Consider my cat Max. Van Inwagen is committed to saying that Max is a bare particular. For while Max has properties, these properties are in no sense constituents of him, but lie (stand?) outside him in a realm apart. These properties are in no sense at him or in him or on him, not even such properties as being black or being furry, properties that are plausibly held to be sense-perceivable. After all, one can see black where he is and feel furriness where he is. None of Max's properties, on van Inwagen's construal of properties, are where he is or when he is. As I made clear earlier, the realms of the concrete and the abstract are radically disjoint for van Inwagen. They are jointly exhaustive and mutually exclusive realms: for all x, x is either concrete or abstract, but not both and not neither. So Max is here below in the realm of space, time, change, and causality while his properties exist in splendid isolation up yonder in the realm of abstracta.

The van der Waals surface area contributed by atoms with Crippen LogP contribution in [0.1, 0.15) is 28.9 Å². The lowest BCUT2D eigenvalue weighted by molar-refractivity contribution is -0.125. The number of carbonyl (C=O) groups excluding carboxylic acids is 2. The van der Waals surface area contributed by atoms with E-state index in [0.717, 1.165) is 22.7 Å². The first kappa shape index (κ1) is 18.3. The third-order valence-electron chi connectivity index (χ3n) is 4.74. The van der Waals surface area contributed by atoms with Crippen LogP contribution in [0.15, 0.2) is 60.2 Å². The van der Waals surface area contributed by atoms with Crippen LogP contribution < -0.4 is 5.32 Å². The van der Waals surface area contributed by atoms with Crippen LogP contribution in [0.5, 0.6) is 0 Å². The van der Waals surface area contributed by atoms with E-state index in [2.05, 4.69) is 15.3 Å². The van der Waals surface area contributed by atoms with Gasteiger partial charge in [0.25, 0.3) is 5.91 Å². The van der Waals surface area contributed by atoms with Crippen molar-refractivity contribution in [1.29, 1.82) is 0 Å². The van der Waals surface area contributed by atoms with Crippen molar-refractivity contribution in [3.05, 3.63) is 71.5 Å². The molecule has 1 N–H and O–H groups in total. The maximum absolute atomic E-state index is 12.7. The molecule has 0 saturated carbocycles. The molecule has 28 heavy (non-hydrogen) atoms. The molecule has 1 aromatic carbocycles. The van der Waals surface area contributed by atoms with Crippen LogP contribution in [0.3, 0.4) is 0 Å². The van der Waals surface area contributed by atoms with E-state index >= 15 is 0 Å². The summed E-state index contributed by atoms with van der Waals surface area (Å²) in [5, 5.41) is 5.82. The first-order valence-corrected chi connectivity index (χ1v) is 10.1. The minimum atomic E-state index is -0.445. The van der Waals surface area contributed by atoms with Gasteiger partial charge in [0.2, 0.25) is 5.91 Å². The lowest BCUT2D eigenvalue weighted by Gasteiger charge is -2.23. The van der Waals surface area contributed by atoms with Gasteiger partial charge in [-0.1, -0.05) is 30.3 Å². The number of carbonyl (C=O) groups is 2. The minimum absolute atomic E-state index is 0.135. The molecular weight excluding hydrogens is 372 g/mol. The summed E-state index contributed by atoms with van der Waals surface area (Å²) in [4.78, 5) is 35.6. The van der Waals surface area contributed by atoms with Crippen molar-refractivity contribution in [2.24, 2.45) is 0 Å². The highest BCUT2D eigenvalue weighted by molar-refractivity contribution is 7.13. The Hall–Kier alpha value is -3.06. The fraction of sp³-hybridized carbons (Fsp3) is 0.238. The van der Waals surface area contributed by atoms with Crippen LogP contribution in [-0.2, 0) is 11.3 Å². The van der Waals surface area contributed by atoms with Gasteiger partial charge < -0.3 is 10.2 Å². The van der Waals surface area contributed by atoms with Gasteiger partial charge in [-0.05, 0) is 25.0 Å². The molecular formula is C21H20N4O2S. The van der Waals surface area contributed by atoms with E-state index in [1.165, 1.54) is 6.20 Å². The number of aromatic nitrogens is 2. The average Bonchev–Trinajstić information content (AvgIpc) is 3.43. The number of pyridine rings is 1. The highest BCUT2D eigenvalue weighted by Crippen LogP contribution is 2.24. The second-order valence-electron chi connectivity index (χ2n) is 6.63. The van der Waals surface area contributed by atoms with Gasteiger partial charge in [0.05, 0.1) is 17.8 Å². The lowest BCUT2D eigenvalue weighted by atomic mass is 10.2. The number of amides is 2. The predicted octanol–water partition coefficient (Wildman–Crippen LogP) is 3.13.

Max and his properties are of course connected by instantiation which is a relation that is both external and abstract. In what sense is the relation external? X and y are externally related just in case there is nothing intrinsic about the relata that entails their being related. Max is two feet from me at the moment. This relation of being two feet from is external in that there are no intrinsic properties of me or Max or both that entail our being two feet from each other. Our intrinsic properties would be just the same if we were three feet from each other. But Max and his brother Manny are both black. In virtue of their both being intrinsically black, they stand in the same color as relation. Hence the latter relation is not external but internal. Internal relatedness is supervenient upon the intrinsic features of the relata; external relatedness is not.